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2015 Tesla Accelerated into a wall

Discussion in 'Model S' started by Jjmboni, May 22, 2019.

  1. Saghost

    Saghost Well-Known Member

    Joined:
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    7,045
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    Delaware
    As you said, you clearly haven't studied braking in a Tesla at all. That discussion is entirely appropriate to the blended brakes most of the EV market uses.

    Tesla has continuously refused to contemplate blended brakes, largely due to pedal feel/response as I understand it.

    Thus, with iBooster, Tesla has the most direct brake response possible - the pedal is pushing directly on the master cylinder piston just like an unpowered hydraulic brake system, and the iBooster adds braking force when the car feels it is appropriate.

    Electric braking happens solely by the release of the accelerator.
     
  2. victusw

    victusw Member

    Joined:
    Apr 20, 2015
    Messages:
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    Sammamish
    Sorry to hear of the accident and glad to hear that no one is seriously hurted.

    However, one question looms in my mind: I thought no insurance company will insure any "salvage car" let alone paying to repair/replace it. Perhaps I am mistaken.
     
  3. St Charles

    St Charles Tesla, not TSLA!

    Joined:
    Jun 21, 2016
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    780
    Location:
    Virginia
    I've owned salvage/rebuilt vehicles in the past. I was able to get liability and comprehensive insurance for a salvage/rebuilt in my state (Virginia) Other states may have limitations.
     
  4. St Charles

    St Charles Tesla, not TSLA!

    Joined:
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    Location:
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    EV West comes to mind. From a hardware and electronics standpoint, Tesla's are no more difficult to work on than any other computer hardware or software system. For those who live and breathe IT, the technology is familiar. For those not in IT, it may seem foreign and complicated.

    There is nothing in a Tesla that is individually groundbreaking.
     
  5. Jjmboni

    Jjmboni Member

    Joined:
    May 22, 2019
    Messages:
    13
    Location:
    Scappoose, OR
    That matches the story told by my seller. He bought the car in a salvage auction in California, towed it to Minneapolis to get it repaired and drove it back to Oregon. He drove it for 60,000 miles before selling it to me. Sounds like you did the repairs zhur0002.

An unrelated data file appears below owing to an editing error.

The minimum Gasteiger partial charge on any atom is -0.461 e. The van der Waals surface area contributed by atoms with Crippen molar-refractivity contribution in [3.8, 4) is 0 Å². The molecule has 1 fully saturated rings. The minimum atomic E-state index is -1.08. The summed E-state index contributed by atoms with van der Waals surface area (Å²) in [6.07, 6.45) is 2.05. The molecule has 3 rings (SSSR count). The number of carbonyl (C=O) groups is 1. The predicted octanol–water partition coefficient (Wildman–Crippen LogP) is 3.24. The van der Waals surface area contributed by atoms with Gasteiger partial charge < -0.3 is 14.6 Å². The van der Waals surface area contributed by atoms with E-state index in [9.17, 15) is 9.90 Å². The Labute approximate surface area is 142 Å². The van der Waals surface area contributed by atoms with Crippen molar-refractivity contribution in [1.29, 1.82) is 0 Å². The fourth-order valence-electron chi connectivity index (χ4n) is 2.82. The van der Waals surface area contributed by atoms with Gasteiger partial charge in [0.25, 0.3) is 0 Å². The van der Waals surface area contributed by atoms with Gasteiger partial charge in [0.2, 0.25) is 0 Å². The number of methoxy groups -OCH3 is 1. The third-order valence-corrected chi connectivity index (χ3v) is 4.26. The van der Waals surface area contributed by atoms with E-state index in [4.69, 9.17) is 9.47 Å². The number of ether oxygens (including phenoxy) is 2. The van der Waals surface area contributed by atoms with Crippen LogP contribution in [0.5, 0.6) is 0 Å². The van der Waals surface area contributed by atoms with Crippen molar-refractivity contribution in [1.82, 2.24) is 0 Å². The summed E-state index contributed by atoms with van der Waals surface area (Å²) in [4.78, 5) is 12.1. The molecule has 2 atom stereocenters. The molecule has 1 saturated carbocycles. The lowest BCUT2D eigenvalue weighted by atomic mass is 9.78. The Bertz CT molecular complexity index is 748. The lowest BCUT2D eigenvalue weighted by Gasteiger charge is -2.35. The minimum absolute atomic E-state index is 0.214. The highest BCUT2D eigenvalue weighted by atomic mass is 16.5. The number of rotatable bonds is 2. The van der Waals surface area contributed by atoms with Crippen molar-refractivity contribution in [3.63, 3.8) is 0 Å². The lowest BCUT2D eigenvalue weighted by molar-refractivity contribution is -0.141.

My wife and I pretty much accept that it was her mistake. The airbags did deploy and she is unharmed. She got bumps, burns (from the airbags) and bruises and had to go to a Chiropractor for a few months but feels fine now.

    My insurance company did initially want about 50% of a Tesla value, but the guy who set the price worked with me for several days and expanded his criteria of a Tesla Model S to the entire country, so I was able to find a few cars priced high enough to almost match what I paid. I lost about $6,000 out of the deal total. The worst loss was for the tires. I had just bought four new tires at $1,000 and the insurance wouldn't include that in the settlement. I found out later that they would have allowed me to swap out the brand new tires for a used set so I could've tried to sell them later to recoup some of my loss. The next time I total a car I'll remember that little tidbit lol.
     
    • Informative x 1
  6. Silicon Desert

    Silicon Desert Active Member

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    Reno/Sparks Nevada
    I cut the OP some slack just because of history. It's pretty clear there are many whom just automatically say this is the fault of the driver without having any first hand facts about the incident. All this reminds me of what I used to see on the Toyota forum back in about 2009 whenever someone would post about sudden acceleration. Other posters would jump on them and claim all sorts of driver faults like they were too old, medical problem, mistaken brake, etc. Everything except the fact that the car might be the problem. Then it was found out to be a scandal by Toyota and they knew about the problem, Afterwards a gigantic settlement with car owners.

    Ok, Tesla folks, we all love to defend Tesla, so don't get your panties in a bunch over my statement. I know the Tesla is designed differently and I have a tendency to say such an accident is almost always the driver fault, but it is not a 100% certainty. We just might discover some day that one or more of these incidents is a car issue. I hope not, and think probably not, just saying anything is possible. :) The best news is not personal injury. :D
     

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